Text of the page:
After forming all SVT connections, a full film NiFe layer may be deposited over the wafer followed by a masking and plating procedure. After removing the mask layer to lift off the seed and electroplate layers, the remaining NiFe vias provide SVT connections and magnetic shielding. As shown in
Alternatively, the configuration of sensor stack layer structure 115 may be inverted from that shown in
Write head portion 206 of magnetic head 180 includes a coil layer 220 sandwiched between first and second insulation layers 222 and 224. A third insulation layer 226 may be employed for planarizing the head to eliminate ripples in second insulation layer 224 caused by coil layer 220. First, second and third insulation layers 222-226 are referred to in the art as an “insulation stack.” Coil layer 220 and first, second and third insulation layers 222, 224 and 226 are sandwiched between the first (P1) and second (P2) pole piece layers 226 and 228, which are magnetically coupled at a back gap (yoke) 230. First (P1) and second (P2) pole piece layers 227 and 228 each have first and second pole tips 240 and 242, which are separated by a write gap layer 244 at the ABS 188. If desired, an insulation layer 246 may be located between second shield (S2) layer 218 and the first pole piece layer 227. Because the second shield layer 218 and the first pole piece layer 227 are separate layers, this head geometry is commonly denominated a “piggyback” read/write head. As shown in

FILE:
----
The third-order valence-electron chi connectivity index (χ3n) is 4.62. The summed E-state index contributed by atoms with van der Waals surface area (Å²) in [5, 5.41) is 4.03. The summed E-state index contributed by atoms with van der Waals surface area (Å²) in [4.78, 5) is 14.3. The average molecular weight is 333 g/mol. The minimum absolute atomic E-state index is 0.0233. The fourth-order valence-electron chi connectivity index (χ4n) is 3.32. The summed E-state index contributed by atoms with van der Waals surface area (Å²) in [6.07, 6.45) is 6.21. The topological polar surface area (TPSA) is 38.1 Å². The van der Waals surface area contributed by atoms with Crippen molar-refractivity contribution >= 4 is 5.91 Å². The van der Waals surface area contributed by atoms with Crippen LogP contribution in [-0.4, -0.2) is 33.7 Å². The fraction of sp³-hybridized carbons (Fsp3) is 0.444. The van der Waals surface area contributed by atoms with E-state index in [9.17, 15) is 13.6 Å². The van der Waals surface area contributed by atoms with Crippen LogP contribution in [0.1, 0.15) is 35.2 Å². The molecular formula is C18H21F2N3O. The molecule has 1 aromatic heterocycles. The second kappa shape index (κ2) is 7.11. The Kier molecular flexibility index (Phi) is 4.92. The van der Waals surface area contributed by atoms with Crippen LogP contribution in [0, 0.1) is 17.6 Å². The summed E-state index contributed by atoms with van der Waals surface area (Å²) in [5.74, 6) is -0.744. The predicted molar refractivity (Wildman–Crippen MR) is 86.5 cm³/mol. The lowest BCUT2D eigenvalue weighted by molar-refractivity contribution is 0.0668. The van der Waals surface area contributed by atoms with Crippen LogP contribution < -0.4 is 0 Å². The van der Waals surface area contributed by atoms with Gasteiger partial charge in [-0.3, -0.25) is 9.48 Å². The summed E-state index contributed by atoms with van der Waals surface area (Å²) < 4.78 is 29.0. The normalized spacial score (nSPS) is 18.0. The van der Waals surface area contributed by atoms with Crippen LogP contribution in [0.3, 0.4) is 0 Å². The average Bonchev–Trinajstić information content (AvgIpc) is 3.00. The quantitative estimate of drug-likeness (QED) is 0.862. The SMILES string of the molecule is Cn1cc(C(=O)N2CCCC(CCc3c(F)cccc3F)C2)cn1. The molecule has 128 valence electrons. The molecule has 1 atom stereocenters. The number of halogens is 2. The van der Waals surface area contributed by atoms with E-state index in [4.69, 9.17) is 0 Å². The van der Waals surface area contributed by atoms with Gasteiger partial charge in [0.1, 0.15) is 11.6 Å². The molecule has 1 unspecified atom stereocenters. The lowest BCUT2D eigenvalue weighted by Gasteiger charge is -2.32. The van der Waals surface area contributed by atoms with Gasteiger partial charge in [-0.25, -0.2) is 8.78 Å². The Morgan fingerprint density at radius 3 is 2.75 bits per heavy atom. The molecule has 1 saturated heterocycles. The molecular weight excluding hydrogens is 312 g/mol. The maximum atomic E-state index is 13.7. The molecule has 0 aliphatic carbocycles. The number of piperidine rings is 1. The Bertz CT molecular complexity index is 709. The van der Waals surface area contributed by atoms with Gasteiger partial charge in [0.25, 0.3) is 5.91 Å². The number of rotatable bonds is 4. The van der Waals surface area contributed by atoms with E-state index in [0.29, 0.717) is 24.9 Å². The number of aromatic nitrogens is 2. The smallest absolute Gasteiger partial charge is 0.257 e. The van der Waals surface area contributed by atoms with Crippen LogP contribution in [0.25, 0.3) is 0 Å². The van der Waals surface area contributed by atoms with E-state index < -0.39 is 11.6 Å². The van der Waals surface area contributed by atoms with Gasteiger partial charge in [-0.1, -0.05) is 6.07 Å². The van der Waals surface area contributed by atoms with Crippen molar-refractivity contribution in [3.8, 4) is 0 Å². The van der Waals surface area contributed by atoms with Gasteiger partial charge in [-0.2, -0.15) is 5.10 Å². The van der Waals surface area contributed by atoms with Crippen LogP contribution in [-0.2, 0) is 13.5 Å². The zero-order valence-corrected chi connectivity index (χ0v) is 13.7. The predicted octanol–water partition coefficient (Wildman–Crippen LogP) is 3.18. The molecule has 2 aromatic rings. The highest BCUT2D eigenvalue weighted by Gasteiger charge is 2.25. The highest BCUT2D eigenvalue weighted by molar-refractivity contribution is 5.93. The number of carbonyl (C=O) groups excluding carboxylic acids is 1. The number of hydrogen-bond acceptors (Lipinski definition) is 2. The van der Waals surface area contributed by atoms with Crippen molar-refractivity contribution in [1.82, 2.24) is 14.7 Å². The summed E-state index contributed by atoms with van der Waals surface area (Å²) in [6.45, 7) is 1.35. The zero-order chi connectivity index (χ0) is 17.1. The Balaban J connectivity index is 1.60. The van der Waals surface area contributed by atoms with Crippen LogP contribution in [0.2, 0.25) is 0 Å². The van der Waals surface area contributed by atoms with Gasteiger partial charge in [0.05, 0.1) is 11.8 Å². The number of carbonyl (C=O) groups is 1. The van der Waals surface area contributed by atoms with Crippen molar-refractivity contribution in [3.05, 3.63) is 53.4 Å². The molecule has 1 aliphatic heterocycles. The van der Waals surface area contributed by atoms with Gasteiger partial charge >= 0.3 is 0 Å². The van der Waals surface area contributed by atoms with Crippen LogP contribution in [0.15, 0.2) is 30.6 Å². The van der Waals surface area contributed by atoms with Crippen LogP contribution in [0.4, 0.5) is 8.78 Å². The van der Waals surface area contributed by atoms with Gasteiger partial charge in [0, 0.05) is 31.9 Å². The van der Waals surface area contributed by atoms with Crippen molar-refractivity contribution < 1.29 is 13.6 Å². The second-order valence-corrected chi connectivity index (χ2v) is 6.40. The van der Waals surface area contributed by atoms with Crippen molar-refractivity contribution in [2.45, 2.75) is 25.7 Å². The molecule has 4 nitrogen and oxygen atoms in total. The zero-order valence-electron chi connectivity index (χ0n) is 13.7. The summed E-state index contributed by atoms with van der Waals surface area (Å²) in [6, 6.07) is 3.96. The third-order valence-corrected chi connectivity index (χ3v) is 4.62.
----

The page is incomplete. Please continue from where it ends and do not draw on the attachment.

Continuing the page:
Generally, the length of magnetic tape medium 286 moves in either a forward or reverse direction as indicated by the arrows 306 and 308. Slider assembly 300 is shown in
Each of the elements in slider assembly 300 is intended to operate over a plurality of data tracks in magnetic tape medium 286, as may be appreciated with reference to the data tracks T1, T9, T17, etc. in